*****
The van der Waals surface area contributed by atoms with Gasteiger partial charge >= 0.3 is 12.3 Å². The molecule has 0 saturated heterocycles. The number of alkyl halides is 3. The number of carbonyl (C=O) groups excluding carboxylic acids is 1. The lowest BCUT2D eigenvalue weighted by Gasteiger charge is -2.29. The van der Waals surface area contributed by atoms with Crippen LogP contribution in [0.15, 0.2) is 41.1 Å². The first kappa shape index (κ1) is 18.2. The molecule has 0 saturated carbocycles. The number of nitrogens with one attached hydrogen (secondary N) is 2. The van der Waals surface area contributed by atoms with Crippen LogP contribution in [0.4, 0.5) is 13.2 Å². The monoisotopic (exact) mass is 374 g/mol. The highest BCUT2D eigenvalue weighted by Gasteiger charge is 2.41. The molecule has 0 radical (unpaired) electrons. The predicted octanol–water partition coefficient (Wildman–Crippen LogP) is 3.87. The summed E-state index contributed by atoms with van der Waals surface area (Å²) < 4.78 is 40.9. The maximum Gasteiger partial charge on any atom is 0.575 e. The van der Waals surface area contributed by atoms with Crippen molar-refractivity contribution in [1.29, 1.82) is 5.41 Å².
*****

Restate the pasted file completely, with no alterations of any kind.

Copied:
The van der Waals surface area contributed by atoms with Gasteiger partial charge >= 0.3 is 12.3 Å². The molecule has 0 saturated heterocycles. The number of alkyl halides is 3. The number of carbonyl (C=O) groups excluding carboxylic acids is 1. The lowest BCUT2D eigenvalue weighted by Gasteiger charge is -2.29. The van der Waals surface area contributed by atoms with Crippen LogP contribution in [0.15, 0.2) is 41.1 Å². The first kappa shape index (κ1) is 18.2. The molecule has 0 saturated carbocycles. The number of nitrogens with one attached hydrogen (secondary N) is 2. The van der Waals surface area contributed by atoms with Crippen LogP contribution in [0.4, 0.5) is 13.2 Å². The monoisotopic (exact) mass is 374 g/mol. The highest BCUT2D eigenvalue weighted by Gasteiger charge is 2.41. The molecule has 0 radical (unpaired) electrons. The predicted octanol–water partition coefficient (Wildman–Crippen LogP) is 3.87. The summed E-state index contributed by atoms with van der Waals surface area (Å²) < 4.78 is 40.9. The maximum Gasteiger partial charge on any atom is 0.575 e. The van der Waals surface area contributed by atoms with Crippen molar-refractivity contribution in [1.29, 1.82) is 5.41 Å².